Do You Need Medicare If You Continue To Work After 65?
Even as you begin to contemplate retirement, many people do not fully let go of their day job the moment they turn 65. Some find a part-time opportunity, and others devote their working hours to volunteering. According to Census data, from 2014 to 2018, almost 26% of Americans ages 65-74 were employed, so what does that mean for your health insurance and Medicare?
Having health insurance from your employer after 65 might not always be the best solution. When you turn 65, It is important to take the time to explore all your options. I’ve talked with many individuals who never took the time to compare their employer group coverage with what Medicare could provide them and later regretted it. Many told me that since they were still provided employer group insurance, which was automatically deducted from their wages, they left everything status quo. This decision can impact you not just financially but also with undue stress later due to additional paperwork.
When talking to someone turning 65 who was still employed and could continue with their employer group coverage, there were always two questions I would ask them right away. How they answered these two questions would help me better determine which health insurance option was the better choice for their situation.
Having a dependent not yet eligible for Medicare could make the employer group coverage a better option. This is because the dependent would more than likely lose the employer group coverage, and their insurance could be more costly on the individual marketplace. Also, if someone is taking high-cost, brand-name medication, their employer group might provide more comprehensive benefits than Medicare’s prescription drug plan.
For those with no dependents or high-cost medications, Medicare could be a better option. However, before you make any major decisions about whether to keep Medicare, you should consult with your company’s HR department and speak to a Medicare insurance agent.
Monthly price is an important factor, as well. You can calculate the baseline for your monthly insurance costs by looking at deductions on your paycheck. Medicare is straightforward when it comes to the cost of its basic coverage. Part A, which covers hospital expenses, is free for most people. Part B, which covers medical expenses like doctor’s visits, lab tests and outpatient care, has a monthly premium of $148.50. This is the standard Medicare premium most individuals will pay unless they make more than $88,000 per year. Then the monthly premium will be higher, which would be a factor in making your decision.
If you are looking to use Medicare, you have the option to add a Medicare Advantage plan to the basic coverage. These are alternative plans to Medicare provided by private insurance companies that can offer additional benefits such as prescription, vision, dental, hearing and more once you no longer have employer insurance. Many of these plans are offered with no additional monthly premium other than the Part B premium of $148.50. This alone could be more cost-effective than keeping your employer group coverage.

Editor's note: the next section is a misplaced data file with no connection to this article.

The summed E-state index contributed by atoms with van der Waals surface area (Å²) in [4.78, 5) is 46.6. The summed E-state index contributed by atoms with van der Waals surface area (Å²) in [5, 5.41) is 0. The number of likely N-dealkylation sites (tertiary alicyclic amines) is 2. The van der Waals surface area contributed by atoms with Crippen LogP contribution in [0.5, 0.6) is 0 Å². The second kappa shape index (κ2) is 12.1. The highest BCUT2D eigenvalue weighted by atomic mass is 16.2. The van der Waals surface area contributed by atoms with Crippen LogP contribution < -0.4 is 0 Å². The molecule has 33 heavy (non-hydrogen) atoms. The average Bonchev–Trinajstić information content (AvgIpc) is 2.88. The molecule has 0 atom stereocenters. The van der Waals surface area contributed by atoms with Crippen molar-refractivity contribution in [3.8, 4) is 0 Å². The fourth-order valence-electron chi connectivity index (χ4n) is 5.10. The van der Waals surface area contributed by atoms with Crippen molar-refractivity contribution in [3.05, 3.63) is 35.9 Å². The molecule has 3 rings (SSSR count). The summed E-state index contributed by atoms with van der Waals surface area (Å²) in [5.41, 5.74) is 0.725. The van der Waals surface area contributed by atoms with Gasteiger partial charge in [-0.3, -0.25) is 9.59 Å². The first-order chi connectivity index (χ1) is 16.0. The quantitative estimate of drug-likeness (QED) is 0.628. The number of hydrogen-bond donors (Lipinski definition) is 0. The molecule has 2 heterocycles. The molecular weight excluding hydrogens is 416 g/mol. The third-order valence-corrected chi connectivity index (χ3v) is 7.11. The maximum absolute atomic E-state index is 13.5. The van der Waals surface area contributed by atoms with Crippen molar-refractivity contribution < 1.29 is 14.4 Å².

Those wanting to keep Medicare as their primary insurance can also consider a Medicare Supplement, also referred to as a Medigap Supplement plan, along with a stand-alone prescription Part D plan. These will come with separate monthly premiums but help cover what Medicare will not. Adding up all these options, you may find that Medicare provides better coverage than your employer’s plan.
While your insurance premium is not the only cost you will have, it is one of the easiest to budget for. A qualified Medicare insurance agent can walk you through the other costs associated with all the Medicare plans, such as copays, deductibles, etc., to help you determine what the insurance will really cost you.
The size of the company you work for also factors into whether Medicare is a better choice for coverage. At small companies with fewer than 20 employees, you will be required to take your Medicare benefits. For companies with more than 20 employees, you can wait to take your Medicare benefits, but that could mean a lot of paperwork down the road.
Enrolling in Medicare as soon as you turn 65 will mean less paperwork and no penalties. This is the ideal time to enroll, called the Initial Enrollment Period (IEP). This starts three months before you turn 65 and includes your birthday month and the three months after that. Enrolling within this period means you will not need any documentation. This is easier than dealing with the paperwork after the fact.
If you enroll in Medicare after this period, you may be eligible for a Special Enrollment Period (SEP) that starts three months before you need your coverage to start and lasts for eight months after your last day of work. You will be required to submit paperwork to Medicare from your employer.
If you cannot provide this documentation, that will mean extra fees. Unless you’re covered by group insurance, you can incur a 10% penalty for each year you delayed your Medicare after you’re eligible. Not only that, but you will have to wait for the General Enrollment Period (GEP), which takes place January 1 though March 31 each year, but coverage will not start until July.
If you are still working past 65, it is best to explore all your options. If you are not ready to retire, reach out to the health insurance liaison in your office and your human resources department. For Medicare-specific information, working with an insurance agent who is well versed in the confusing aspects of Medicare can be a big plus. Turning 65 does not mean you have to retire. It also does not mean you have to settle for one specific type of health insurance.